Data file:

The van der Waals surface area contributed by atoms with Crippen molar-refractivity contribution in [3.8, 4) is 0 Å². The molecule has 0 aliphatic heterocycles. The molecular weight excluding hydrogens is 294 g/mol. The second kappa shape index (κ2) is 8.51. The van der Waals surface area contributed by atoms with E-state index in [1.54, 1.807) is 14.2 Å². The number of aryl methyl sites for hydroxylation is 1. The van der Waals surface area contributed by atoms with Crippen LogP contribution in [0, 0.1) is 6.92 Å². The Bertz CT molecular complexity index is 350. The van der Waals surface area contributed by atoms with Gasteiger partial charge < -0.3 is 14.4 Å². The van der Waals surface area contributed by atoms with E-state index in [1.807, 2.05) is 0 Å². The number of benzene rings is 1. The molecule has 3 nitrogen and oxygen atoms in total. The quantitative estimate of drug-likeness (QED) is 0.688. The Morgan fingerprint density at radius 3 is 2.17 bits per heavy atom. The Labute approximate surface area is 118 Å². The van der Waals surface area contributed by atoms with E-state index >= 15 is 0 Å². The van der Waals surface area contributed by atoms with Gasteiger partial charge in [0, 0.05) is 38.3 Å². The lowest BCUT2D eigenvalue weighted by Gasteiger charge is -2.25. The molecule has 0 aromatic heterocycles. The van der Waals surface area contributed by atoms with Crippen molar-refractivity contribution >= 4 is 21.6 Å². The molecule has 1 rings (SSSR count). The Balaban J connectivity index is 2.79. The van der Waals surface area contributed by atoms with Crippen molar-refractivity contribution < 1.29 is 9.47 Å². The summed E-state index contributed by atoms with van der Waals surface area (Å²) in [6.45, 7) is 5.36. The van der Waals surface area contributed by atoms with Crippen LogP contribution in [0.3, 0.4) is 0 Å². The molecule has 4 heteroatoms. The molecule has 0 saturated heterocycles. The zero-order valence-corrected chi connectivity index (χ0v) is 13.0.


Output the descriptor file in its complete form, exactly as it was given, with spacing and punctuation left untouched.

The van der Waals surface area contributed by atoms with Crippen molar-refractivity contribution in [3.8, 4) is 0 Å². The molecule has 0 aliphatic heterocycles. The molecular weight excluding hydrogens is 294 g/mol. The second kappa shape index (κ2) is 8.51. The van der Waals surface area contributed by atoms with E-state index in [1.54, 1.807) is 14.2 Å². The number of aryl methyl sites for hydroxylation is 1. The van der Waals surface area contributed by atoms with Crippen LogP contribution in [0, 0.1) is 6.92 Å². The Bertz CT molecular complexity index is 350. The van der Waals surface area contributed by atoms with Gasteiger partial charge < -0.3 is 14.4 Å². The van der Waals surface area contributed by atoms with E-state index in [1.807, 2.05) is 0 Å². The number of benzene rings is 1. The molecule has 3 nitrogen and oxygen atoms in total. The quantitative estimate of drug-likeness (QED) is 0.688. The Morgan fingerprint density at radius 3 is 2.17 bits per heavy atom. The Labute approximate surface area is 118 Å². The van der Waals surface area contributed by atoms with E-state index >= 15 is 0 Å². The van der Waals surface area contributed by atoms with Gasteiger partial charge in [0, 0.05) is 38.3 Å². The lowest BCUT2D eigenvalue weighted by Gasteiger charge is -2.25. The molecule has 0 aromatic heterocycles. The van der Waals surface area contributed by atoms with Crippen molar-refractivity contribution >= 4 is 21.6 Å². The molecule has 1 rings (SSSR count). The Balaban J connectivity index is 2.79. The van der Waals surface area contributed by atoms with Crippen molar-refractivity contribution < 1.29 is 9.47 Å². The summed E-state index contributed by atoms with van der Waals surface area (Å²) in [6.45, 7) is 5.36. The van der Waals surface area contributed by atoms with Crippen LogP contribution in [0.3, 0.4) is 0 Å². The molecule has 4 heteroatoms. The molecule has 0 saturated heterocycles. The zero-order valence-corrected chi connectivity index (χ0v) is 13.0.